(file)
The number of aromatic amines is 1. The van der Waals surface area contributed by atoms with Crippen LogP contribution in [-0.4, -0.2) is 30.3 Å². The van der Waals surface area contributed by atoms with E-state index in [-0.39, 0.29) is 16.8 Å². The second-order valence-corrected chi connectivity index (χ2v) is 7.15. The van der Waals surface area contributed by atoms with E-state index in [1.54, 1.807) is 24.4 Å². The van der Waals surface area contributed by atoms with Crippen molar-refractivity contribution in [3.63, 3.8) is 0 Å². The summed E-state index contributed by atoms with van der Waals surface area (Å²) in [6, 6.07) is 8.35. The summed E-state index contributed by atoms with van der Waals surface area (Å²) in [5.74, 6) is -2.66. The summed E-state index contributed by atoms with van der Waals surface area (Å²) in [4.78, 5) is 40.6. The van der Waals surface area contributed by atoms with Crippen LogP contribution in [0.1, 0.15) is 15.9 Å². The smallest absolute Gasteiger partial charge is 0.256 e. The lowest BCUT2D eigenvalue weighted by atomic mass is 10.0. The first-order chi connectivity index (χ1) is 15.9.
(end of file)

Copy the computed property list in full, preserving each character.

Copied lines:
The number of aromatic amines is 1. The van der Waals surface area contributed by atoms with Crippen LogP contribution in [-0.4, -0.2) is 30.3 Å². The van der Waals surface area contributed by atoms with E-state index in [-0.39, 0.29) is 16.8 Å². The second-order valence-corrected chi connectivity index (χ2v) is 7.15. The van der Waals surface area contributed by atoms with E-state index in [1.54, 1.807) is 24.4 Å². The van der Waals surface area contributed by atoms with Crippen molar-refractivity contribution in [3.63, 3.8) is 0 Å². The summed E-state index contributed by atoms with van der Waals surface area (Å²) in [6, 6.07) is 8.35. The summed E-state index contributed by atoms with van der Waals surface area (Å²) in [5.74, 6) is -2.66. The summed E-state index contributed by atoms with van der Waals surface area (Å²) in [4.78, 5) is 40.6. The van der Waals surface area contributed by atoms with Crippen LogP contribution in [0.1, 0.15) is 15.9 Å². The smallest absolute Gasteiger partial charge is 0.256 e. The lowest BCUT2D eigenvalue weighted by atomic mass is 10.0. The first-order chi connectivity index (χ1) is 15.9.